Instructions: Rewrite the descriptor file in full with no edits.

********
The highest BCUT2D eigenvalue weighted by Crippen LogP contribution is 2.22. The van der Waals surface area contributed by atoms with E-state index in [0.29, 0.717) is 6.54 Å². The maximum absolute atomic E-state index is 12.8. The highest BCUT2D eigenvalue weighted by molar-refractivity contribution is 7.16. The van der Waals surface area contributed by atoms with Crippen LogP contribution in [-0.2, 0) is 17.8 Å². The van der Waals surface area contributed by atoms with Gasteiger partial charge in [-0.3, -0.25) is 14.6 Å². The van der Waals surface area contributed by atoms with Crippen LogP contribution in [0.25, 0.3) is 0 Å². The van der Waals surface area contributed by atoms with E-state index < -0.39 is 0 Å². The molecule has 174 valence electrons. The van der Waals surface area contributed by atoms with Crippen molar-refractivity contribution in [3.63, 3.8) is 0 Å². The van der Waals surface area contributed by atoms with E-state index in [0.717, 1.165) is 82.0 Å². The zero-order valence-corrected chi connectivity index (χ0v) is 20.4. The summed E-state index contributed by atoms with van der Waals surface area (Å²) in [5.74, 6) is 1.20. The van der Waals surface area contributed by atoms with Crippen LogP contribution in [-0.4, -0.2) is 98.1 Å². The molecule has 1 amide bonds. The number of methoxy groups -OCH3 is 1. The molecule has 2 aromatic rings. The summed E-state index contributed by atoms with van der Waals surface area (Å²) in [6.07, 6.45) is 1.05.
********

The highest BCUT2D eigenvalue weighted by Crippen LogP contribution is 2.22. The van der Waals surface area contributed by atoms with E-state index in [0.29, 0.717) is 6.54 Å². The maximum absolute atomic E-state index is 12.8. The highest BCUT2D eigenvalue weighted by molar-refractivity contribution is 7.16. The van der Waals surface area contributed by atoms with Crippen LogP contribution in [-0.2, 0) is 17.8 Å². The van der Waals surface area contributed by atoms with Gasteiger partial charge in [-0.3, -0.25) is 14.6 Å². The van der Waals surface area contributed by atoms with Crippen LogP contribution in [0.25, 0.3) is 0 Å². The van der Waals surface area contributed by atoms with E-state index < -0.39 is 0 Å². The molecule has 174 valence electrons. The van der Waals surface area contributed by atoms with Crippen molar-refractivity contribution in [3.63, 3.8) is 0 Å². The van der Waals surface area contributed by atoms with E-state index in [0.717, 1.165) is 82.0 Å². The zero-order valence-corrected chi connectivity index (χ0v) is 20.4. The summed E-state index contributed by atoms with van der Waals surface area (Å²) in [5.74, 6) is 1.20. The van der Waals surface area contributed by atoms with Crippen LogP contribution in [-0.4, -0.2) is 98.1 Å². The molecule has 1 amide bonds. The number of methoxy groups -OCH3 is 1. The molecule has 2 aromatic rings. The summed E-state index contributed by atoms with van der Waals surface area (Å²) in [6.07, 6.45) is 1.05.